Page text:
ESPN's Andy Katz Talks College Basketball and Jewish Sports Guys

TV Reporters Are Members of Tribe, Too

Joe Faraoni/ESPN Images

By Raphael Gellar

Published October 19, 2013, issue of October 25, 2013.
  • Print
  • Share Share

Chances are, if you are a college basketball fan, you have seen Andy Katz on ESPN. With nearly 300,000 followers on Twitter, Katz, is ESPN’s senior college basketball reporter and is a regular analyst on “College GameNight” and “SportsCenter.”

Before making the jump to ESPN in 2000, Katz worked for the Milwaukee Journal Sentinel, the Albuquerque Journal and The Fresno Bee.

Despite being a college basketball guru, Katz studied history and political science at the University of Wisconsin.

The Forward’s Raphael Gellar spoke to Katz about his career as a journalist, his time with President Obama and his Jewish background.

Raphael Gellar: Can you see yourself reporting on something other than college basketball?

Andy Katz: I do now. I cover the NCAA quite a bit, and the NBA draft. I’m also now a backup host for “Outside the Lines,” covering a variety of topics, depending on the news of the day. I love branching out and reporting and anchoring on deeper-depth stories. I have a passion for the political and international scene, and follow the news of the day or week as much as I do college basketball.

Your college degree is in political science and history. How did you become a college basketball reporter?

I worked in journalism in college at the paper and in radio before working for newspapers in Madison and Milwaukee. But if I didn’t get a full-time writing job in New Mexico, I was interested in going into naval intelligence and using my degree. When I finished school in 1990, the Soviet Union had just broken up the previous year and there were still factions of the Cold War that were still viable. I’m still a history and political junkie to this day.

Does Judaism affect your work?

Being Jewish is a part of me on a daily basis. My wife was raised Catholic and is not Jewish, but our children are being raised Jewish. We have a diverse family with my wife’s family in New Mexico and Las Vegas, which enriches my children’s lives. We live in a very Jewish area in West Hartford [in Conn.] But my ethnic background and my religion have no bearing on my work at ESPN.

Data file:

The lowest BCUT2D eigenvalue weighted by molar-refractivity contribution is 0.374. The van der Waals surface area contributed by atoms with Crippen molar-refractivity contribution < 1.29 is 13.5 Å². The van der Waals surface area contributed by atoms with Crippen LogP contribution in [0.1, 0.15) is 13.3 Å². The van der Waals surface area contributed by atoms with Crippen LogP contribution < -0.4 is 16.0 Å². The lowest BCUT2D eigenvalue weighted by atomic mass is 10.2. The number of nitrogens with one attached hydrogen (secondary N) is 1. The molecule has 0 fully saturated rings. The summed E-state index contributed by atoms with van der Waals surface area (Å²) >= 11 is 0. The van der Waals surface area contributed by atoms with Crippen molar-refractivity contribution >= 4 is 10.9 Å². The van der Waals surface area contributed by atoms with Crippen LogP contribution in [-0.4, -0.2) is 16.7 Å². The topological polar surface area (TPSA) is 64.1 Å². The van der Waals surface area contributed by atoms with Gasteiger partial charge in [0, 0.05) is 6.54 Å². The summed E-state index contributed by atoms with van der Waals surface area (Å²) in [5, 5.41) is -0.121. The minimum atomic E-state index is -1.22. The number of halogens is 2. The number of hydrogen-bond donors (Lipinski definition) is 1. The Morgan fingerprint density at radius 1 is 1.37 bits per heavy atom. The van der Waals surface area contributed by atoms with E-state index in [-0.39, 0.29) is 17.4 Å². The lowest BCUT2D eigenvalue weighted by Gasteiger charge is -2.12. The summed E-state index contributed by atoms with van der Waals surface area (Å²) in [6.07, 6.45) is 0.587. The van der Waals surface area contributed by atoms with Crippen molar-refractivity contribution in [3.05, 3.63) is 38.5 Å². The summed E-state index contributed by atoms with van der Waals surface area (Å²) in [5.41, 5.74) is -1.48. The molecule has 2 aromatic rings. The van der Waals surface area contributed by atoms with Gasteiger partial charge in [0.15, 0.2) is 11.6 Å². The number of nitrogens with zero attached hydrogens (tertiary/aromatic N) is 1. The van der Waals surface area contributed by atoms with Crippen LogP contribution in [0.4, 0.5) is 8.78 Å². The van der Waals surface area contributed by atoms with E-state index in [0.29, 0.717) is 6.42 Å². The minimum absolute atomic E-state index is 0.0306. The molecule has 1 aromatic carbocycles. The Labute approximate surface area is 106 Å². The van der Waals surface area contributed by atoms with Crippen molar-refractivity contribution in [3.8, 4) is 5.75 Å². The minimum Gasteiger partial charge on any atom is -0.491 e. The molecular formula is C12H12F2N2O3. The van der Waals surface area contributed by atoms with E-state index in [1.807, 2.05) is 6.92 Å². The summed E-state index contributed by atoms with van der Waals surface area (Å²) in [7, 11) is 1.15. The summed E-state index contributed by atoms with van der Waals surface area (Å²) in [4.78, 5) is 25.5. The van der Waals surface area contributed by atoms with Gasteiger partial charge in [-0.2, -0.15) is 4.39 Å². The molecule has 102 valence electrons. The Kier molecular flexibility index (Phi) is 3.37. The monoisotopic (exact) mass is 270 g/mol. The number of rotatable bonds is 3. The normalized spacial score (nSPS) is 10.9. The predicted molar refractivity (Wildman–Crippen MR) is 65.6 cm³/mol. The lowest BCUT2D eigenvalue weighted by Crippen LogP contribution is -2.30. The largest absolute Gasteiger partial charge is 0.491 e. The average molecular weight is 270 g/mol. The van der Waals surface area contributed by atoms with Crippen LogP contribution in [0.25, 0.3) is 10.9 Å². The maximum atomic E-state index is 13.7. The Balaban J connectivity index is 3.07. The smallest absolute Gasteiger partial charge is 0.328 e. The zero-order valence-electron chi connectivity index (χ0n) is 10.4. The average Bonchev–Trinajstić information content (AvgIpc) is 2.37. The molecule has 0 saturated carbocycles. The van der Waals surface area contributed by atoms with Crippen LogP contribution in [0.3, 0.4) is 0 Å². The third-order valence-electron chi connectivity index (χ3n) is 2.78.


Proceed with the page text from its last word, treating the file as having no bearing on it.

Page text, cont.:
There are a lot of Jewish people who work at ESPN: Dan Shulman, Tony Kornheiser, Marc Stein and Jeremy Schaap, among others. Do you guys ever talk with each other about your shared background?

Yes. We have a strong group at ESPN, and there are a number of Jewish people at ESPN who attend my synagogue and/or are members at the [Jewish community center]. It doesn’t define who we are at ESPN, but is just another bonding element to what is one of the best places to work at in the United States.

What is your favorite thing about working at ESPN?

I love the ability to do a variety of things, from writing, to reporting, to anchoring, to helping in the community, to representing ESPN here and around the country.

Each year, you and President Obama fill out picks for the NCAA Men’s Basketball tournament. What kind of experience has that been for you?

I first asked then senator Obama two weeks before the 2008 election. It was something that just popped in my head in a brief moment. He said “sure” at the time, and to his and his team’s credit they were true to their word. It has now become our yearly ritual and fostered many other interactions with the White House, either in D.C. or at other spots where we have been broadcasting. The experience is priceless. I’ve been to the White House 10 times since 2008. It never gets old. I love the history!